Global financial giants see sweet spot in China's economic transition

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BEIJING, Jan. 11 (Xinhua) -- With a string of encouraging data, China's economy kicked off 2018 on a positive note, adding to optimism among international financial institutions about the world's second-largest economy.

Although there remain downside risks, international banks believe China's growth is still outpacing the rest of the world and see opportunities from the improved economic structure.


Financial market data at the beginning of the year pointed to strong investor sentiment. The country's biggest stock index staged a 10-day winning streak, the longest rally since a major market correction in mid-2015.

The Chinese currency, the yuan, also saw sustained strength this year, with its central parity rate firming to a 20-month high against the U.S. dollar Monday.

Optimism over the year ahead seems to be gaining ground. J.P. Morgan China economist Zhu Haibin raised the China GDP forecast for 2018 from 6.5 percent to 6.7 percent in early January, citing an improved external demand outlook.

"Our forecasts expect a stable contribution from consumption, as improved external conditions will support labor market conditions and hence household income growth," Zhu wrote in a note.

Li Wei, an economist with Standard Chartered Bank, predicted that China's GDP will expand 6.5 percent in 2018, which he called "slower but steady growth."

Still, some analysts worry that China's fight against debt risks, poverty and pollution may put pressure on growth.

Zhao Yang, chief China economist at Nomura, expected the growth rate to be 6.4 percent while Deutsche Bank estimated it to be 6.3-percent in a report in December.

While the growth forecasts differed among institutions, Zhou Hao, an economist with Commerzbank Asia, said investors are overall bullish on the economy.

"Despite the divergent forecasts for China's GDP growth, no one would doubt the potential of the economy, and China is still the driving force for global recovery," he said in an interview with Xinhua.


Numbers aside, financial institutions also see growing opportunities from China's transition to a high-quality, sustainable growth model.

Sergio P. Ermotti, Group CEO of UBS, sees a sweet spot in trends that will create momentum for China.

One of the growth points comes from education. According to Hou Yankun, head of China Equity Research of UBS, China has nearly 3 million science and engineering college graduates a year, about five times as many as the United States.

"I think one thing not well appreciated about China's demographics is that while the population is aging, the new workforce is far better educated, which will provide what we might term an 'engineer dividend' for the next decade," Ermotti said at a company conference earlier this week.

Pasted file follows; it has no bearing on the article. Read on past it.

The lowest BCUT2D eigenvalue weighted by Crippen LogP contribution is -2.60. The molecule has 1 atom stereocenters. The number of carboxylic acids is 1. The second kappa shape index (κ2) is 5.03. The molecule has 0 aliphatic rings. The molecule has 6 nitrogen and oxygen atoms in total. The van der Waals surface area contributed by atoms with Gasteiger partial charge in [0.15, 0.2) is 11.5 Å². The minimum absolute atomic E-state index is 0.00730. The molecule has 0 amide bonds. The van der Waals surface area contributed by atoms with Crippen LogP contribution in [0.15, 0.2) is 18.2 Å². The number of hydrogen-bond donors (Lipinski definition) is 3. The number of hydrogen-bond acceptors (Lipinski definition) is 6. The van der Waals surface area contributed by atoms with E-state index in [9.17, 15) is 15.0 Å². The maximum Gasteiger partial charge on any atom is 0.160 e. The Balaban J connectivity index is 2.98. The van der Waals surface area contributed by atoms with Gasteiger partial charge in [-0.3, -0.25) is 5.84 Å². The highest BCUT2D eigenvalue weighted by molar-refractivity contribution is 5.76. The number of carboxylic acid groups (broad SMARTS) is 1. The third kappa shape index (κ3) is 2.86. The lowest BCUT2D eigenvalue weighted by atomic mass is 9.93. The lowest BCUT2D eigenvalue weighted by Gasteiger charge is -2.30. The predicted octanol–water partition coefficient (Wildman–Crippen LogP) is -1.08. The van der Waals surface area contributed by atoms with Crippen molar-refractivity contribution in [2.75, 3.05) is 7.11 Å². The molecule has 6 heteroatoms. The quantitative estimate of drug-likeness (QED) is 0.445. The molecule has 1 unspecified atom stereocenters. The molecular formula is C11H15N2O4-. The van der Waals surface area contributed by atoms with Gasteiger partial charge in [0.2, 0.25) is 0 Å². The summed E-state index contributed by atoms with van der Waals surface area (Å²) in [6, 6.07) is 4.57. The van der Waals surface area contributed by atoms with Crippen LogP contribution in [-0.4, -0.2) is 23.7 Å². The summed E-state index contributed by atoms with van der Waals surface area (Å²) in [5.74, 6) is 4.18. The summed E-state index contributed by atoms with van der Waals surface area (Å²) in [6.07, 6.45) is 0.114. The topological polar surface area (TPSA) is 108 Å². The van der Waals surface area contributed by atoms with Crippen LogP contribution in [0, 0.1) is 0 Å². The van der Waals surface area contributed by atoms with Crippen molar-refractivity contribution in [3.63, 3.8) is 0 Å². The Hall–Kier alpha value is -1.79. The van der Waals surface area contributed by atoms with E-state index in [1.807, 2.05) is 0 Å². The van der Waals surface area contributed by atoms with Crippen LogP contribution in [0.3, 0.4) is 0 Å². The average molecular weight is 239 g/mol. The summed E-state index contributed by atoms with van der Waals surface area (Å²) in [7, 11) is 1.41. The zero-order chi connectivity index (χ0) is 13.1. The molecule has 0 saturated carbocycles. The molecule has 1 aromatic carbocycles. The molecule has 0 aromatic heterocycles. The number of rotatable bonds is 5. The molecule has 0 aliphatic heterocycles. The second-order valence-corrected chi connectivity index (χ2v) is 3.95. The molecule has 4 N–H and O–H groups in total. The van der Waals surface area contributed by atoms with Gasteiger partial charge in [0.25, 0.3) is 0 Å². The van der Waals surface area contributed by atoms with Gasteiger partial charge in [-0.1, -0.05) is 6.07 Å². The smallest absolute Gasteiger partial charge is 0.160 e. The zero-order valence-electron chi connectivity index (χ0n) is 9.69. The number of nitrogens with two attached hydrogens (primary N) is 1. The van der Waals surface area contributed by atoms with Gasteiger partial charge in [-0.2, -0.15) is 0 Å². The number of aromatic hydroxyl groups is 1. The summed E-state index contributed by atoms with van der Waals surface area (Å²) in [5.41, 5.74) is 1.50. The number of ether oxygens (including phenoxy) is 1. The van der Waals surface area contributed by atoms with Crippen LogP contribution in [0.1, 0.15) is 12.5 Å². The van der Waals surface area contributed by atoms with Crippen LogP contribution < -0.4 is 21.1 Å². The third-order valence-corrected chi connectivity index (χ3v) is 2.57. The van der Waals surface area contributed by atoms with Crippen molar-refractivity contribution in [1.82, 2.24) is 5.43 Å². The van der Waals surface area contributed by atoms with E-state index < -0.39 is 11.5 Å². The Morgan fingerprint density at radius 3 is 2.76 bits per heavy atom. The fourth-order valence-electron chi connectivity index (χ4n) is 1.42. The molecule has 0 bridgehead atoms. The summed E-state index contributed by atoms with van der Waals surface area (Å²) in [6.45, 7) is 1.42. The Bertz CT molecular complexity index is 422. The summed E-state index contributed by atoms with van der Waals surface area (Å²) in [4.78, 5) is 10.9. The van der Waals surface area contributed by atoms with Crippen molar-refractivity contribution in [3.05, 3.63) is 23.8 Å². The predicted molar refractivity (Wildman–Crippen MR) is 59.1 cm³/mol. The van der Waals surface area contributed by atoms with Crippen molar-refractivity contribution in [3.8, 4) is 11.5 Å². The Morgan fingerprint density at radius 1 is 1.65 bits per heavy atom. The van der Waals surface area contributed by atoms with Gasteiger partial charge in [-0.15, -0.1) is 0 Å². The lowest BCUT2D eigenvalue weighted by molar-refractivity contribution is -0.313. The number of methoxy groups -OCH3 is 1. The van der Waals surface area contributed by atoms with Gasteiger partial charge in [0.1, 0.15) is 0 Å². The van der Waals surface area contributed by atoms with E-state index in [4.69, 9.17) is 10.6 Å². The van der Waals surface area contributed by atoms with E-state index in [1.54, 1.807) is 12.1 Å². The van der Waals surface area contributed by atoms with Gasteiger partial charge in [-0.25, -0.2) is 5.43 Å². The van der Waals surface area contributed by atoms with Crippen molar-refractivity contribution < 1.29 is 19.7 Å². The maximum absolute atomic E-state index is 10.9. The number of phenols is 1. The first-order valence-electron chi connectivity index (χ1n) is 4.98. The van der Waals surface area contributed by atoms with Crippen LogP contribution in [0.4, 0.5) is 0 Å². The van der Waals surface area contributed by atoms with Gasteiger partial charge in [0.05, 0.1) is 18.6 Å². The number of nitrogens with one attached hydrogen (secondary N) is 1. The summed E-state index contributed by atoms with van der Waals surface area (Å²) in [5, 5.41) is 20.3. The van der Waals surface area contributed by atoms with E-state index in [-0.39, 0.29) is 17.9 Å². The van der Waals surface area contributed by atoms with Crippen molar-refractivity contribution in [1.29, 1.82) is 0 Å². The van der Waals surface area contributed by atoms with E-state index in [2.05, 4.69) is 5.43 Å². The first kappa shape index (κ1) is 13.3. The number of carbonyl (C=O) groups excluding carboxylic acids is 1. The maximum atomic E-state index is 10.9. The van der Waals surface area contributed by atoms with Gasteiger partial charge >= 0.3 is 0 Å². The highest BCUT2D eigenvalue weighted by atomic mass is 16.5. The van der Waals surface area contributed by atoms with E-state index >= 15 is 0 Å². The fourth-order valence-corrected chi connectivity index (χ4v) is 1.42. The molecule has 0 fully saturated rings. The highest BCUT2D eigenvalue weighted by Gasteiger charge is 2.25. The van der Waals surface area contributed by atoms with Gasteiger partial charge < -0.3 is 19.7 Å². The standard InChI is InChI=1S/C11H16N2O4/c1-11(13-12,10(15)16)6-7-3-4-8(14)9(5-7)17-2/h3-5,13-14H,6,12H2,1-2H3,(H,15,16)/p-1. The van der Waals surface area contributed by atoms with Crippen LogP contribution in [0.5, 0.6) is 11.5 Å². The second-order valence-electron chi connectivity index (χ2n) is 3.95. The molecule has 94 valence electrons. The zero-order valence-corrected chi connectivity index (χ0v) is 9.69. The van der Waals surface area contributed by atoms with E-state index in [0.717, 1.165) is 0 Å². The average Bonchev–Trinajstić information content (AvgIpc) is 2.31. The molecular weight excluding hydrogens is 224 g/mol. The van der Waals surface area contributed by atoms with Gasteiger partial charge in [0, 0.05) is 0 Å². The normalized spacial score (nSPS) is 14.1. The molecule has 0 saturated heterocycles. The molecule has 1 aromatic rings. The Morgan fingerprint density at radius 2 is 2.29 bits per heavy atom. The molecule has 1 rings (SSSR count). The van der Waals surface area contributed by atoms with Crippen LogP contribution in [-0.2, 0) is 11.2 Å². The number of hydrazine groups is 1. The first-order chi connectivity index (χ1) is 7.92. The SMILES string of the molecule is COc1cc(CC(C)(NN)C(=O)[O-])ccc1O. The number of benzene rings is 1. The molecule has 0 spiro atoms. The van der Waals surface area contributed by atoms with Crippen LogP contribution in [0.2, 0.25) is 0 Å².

Meanwhile, China's national savings have served it well over the past few years. As financial markets develop, more of this capital is finding its way into venture capital and other types of early funding, Ermotti said.


China's efforts to open up the financial markets are also making the country an even more attractive investment destination for international institutions.

In November last year, China announced that foreign businesses will be allowed to own up to 51 percent of shares in joint ventures in securities, funds or futures, and the cap will be phased out over three years.

A controlling stake encourages increased participation by foreign firms such as UBS.

"Under the new regulations, we would like to increase our stake to 51 percent," Ermotti noted.

Last month, the company announced the establishment of a joint venture with Qianhai Financial Holdings to develop innovative wealth management-related business.

"As capital markets develop and deepen, and as China's vibrant private sector grows and requires funding, we believe that foreign firms like UBS can continue to bring expertise and resources to help develop the financial sector," said Ermotti.

In the same month, a joint venture securities company between HSBC and Qianhai Financial Holdings went into operation.

Vanguard, another major investment firm, is also keen to grab a share of the growing market. The company established its first wholly owned subsidiary in Shanghai several months ago, which performs investment management, research and consultation in China.

"Setting up a subsidiary in Shanghai shows the firm's confidence in the Chinese market," F. William McNabb III, chairman and CEO of Vanguard, told Xinhua.

Wider opening-up allowed global players to diversify their asset allocations and invest in a range of financial products including stocks, bonds and futures, analysts said.

"Global recovery creates good conditions for China. Chinese government appears ready to raise the anchor and set sail. We sense a tilt in the balance toward faster reforms in 2018, which marks the 40th anniversary of reform and opening-up," said Ding Shuang, chief Greater China economist with Standard Chartered Bank. Enditem

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